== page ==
Though the event was dedicated to European entrepreneurs, many discussions revolved around entrepreneurship in general and the environment entrepreneurs need to thrive and bring innovation to the market.
Currently Silicon Valley generates more new $B+ successful ventures than other locations, and this gap is growing.
Silicon Valley was successful in creating this environment, but Silicon Valley is not a place, it is a recipe. What are some of the elements of the recipe, which make creation of new companies and new product possible?
- Entrepreneurial culture – reliance on diversity (currently, over 60 languages are spoken in Silicon Valley)
- Failure is not considered a stigma, but rather experience
- Access to capital (investors also provide mentorship)
- Access to technology – roles of Universities, which adopt policies to help the “recipe” (for example, an idea generated by students can be easily commercialized without any legal issues)
- Large companies are breeding ground for management talent, where it is considered acceptable to work for a couple of years in a large organization, then move to a smaller one
- Favorable government policies, as “without regulations there is no free market”
- Liquidity (IPOs and M&A)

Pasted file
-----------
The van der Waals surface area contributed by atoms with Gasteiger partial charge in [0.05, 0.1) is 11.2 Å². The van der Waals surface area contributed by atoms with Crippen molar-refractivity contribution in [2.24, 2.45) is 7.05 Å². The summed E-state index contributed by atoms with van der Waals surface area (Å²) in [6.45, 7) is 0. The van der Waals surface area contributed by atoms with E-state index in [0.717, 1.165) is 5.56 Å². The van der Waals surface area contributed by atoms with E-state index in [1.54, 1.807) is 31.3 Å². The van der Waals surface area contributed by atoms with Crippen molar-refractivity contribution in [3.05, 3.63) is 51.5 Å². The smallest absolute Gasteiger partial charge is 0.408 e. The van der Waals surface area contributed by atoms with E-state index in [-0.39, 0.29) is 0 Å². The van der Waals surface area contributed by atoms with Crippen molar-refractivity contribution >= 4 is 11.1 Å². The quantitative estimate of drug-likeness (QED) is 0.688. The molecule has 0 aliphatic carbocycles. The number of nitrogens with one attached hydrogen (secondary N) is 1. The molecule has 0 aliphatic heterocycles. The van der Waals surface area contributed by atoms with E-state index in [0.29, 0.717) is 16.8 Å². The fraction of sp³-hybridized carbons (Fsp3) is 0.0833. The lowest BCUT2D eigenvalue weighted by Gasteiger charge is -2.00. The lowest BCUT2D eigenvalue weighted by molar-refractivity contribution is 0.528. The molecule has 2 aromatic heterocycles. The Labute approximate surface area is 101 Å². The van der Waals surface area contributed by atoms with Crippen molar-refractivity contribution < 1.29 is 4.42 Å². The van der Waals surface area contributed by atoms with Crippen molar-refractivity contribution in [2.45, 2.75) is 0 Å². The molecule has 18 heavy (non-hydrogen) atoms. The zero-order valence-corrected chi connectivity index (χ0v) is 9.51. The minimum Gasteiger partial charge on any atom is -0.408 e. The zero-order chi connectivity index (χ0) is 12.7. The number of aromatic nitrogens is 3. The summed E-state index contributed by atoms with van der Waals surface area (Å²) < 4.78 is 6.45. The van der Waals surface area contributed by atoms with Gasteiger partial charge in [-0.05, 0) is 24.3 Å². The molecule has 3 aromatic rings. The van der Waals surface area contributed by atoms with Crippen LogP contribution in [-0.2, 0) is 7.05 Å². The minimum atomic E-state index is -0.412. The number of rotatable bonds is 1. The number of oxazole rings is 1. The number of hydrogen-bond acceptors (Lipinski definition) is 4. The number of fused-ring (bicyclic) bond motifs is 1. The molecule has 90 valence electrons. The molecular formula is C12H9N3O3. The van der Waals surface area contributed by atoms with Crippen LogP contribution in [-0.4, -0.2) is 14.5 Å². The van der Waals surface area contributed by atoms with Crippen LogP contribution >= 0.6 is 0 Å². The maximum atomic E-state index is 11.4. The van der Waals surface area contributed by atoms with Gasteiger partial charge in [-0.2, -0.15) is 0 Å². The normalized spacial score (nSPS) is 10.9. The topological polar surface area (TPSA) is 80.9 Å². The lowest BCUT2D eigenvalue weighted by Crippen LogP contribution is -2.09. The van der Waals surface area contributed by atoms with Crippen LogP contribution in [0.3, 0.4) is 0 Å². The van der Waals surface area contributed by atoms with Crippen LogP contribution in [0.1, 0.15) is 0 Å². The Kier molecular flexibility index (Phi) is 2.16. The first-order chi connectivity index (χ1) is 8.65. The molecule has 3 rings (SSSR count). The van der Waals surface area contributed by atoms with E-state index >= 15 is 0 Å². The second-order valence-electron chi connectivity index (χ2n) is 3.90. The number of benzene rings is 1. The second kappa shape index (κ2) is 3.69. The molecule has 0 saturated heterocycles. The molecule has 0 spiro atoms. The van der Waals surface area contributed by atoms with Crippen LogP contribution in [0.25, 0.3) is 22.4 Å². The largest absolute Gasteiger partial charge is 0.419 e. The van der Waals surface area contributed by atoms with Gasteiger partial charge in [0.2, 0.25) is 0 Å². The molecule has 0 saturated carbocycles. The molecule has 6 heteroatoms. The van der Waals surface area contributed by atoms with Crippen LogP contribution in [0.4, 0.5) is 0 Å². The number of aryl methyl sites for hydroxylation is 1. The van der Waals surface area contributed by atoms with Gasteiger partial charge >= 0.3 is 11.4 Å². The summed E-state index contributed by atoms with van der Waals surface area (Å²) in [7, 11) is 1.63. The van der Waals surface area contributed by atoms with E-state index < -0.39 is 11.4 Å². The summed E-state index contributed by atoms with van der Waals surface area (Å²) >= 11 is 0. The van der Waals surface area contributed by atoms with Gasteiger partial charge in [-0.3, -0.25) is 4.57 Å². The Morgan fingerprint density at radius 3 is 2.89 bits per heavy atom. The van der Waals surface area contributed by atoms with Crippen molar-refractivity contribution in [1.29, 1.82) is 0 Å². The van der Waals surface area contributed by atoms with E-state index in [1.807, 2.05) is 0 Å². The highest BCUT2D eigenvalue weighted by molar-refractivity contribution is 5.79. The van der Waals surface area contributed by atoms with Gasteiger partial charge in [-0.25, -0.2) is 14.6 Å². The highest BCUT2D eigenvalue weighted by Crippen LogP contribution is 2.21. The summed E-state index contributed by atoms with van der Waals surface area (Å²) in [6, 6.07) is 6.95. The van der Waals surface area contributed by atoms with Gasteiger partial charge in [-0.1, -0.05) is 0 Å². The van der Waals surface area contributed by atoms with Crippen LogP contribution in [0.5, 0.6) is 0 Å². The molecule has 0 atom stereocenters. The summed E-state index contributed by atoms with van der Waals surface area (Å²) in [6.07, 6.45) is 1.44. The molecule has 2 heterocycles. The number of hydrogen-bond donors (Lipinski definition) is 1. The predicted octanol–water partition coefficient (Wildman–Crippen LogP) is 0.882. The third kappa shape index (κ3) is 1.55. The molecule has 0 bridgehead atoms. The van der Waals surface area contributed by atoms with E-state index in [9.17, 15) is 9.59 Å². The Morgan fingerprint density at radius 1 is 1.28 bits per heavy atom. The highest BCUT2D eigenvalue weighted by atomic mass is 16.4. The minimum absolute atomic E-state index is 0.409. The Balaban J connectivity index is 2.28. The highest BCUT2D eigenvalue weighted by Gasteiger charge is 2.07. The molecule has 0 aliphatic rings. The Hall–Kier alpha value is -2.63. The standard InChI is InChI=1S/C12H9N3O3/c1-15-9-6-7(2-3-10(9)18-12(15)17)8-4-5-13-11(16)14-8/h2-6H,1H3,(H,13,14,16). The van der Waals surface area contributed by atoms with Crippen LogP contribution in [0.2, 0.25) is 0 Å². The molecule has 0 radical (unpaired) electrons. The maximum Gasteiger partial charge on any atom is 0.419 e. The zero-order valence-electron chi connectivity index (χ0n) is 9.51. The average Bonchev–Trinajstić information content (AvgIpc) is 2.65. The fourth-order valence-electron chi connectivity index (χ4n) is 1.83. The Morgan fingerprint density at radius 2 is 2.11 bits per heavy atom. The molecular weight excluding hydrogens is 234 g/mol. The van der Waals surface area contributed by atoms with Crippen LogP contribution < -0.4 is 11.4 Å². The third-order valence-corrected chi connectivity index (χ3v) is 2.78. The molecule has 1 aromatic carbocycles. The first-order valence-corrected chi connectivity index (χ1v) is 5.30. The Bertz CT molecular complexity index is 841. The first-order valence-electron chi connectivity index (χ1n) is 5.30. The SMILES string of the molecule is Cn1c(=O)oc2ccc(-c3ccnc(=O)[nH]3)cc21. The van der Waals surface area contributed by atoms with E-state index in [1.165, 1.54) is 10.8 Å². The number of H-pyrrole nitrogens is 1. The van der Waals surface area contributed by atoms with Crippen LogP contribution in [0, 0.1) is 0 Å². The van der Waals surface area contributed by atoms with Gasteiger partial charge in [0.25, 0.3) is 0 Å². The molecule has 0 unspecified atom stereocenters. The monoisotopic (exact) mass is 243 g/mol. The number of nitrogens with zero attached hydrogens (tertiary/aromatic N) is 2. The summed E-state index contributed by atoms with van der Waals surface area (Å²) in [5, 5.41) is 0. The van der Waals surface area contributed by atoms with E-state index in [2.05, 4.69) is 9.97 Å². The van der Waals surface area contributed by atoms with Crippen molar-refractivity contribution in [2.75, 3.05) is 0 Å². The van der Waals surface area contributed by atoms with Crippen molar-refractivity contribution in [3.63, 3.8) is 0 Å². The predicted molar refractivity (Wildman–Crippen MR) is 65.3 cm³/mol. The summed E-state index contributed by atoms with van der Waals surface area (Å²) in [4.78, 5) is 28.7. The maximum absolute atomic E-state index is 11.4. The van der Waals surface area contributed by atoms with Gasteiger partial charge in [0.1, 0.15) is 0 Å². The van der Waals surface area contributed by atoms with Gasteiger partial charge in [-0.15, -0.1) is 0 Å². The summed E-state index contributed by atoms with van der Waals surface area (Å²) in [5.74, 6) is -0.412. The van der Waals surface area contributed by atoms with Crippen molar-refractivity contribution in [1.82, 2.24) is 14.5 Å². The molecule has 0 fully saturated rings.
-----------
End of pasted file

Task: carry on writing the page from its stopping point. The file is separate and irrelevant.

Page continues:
- Infrastructure (law firms, accounting firms, etc.)
Over-regulation kills innovation. Under-regulation results in chaos.
44% of European startups are acquired by US companies. In Europe, startups are not spon by the university system. Venture capital play lesser role in European funding system; government step up to help the process.
European regulation is currently complex “we have everything 28 times.” European Commision is addressing this problem through “Digital Single Market Strategy.”
Why do we need to pay attention? There is more and more transactions with Europe. In general, all successful companies are global companies.
Interesting point on the startup growth: at one point, a company that hired generalists in their fields need to switch to hiring more narrow specialists, and these specialists need to be managed differently. This is a shift in the company’s structure, at which point some of generalists (and even some of founders) might not feel comfortable and might decide to leave the organization. This shift needs to be carefully managed.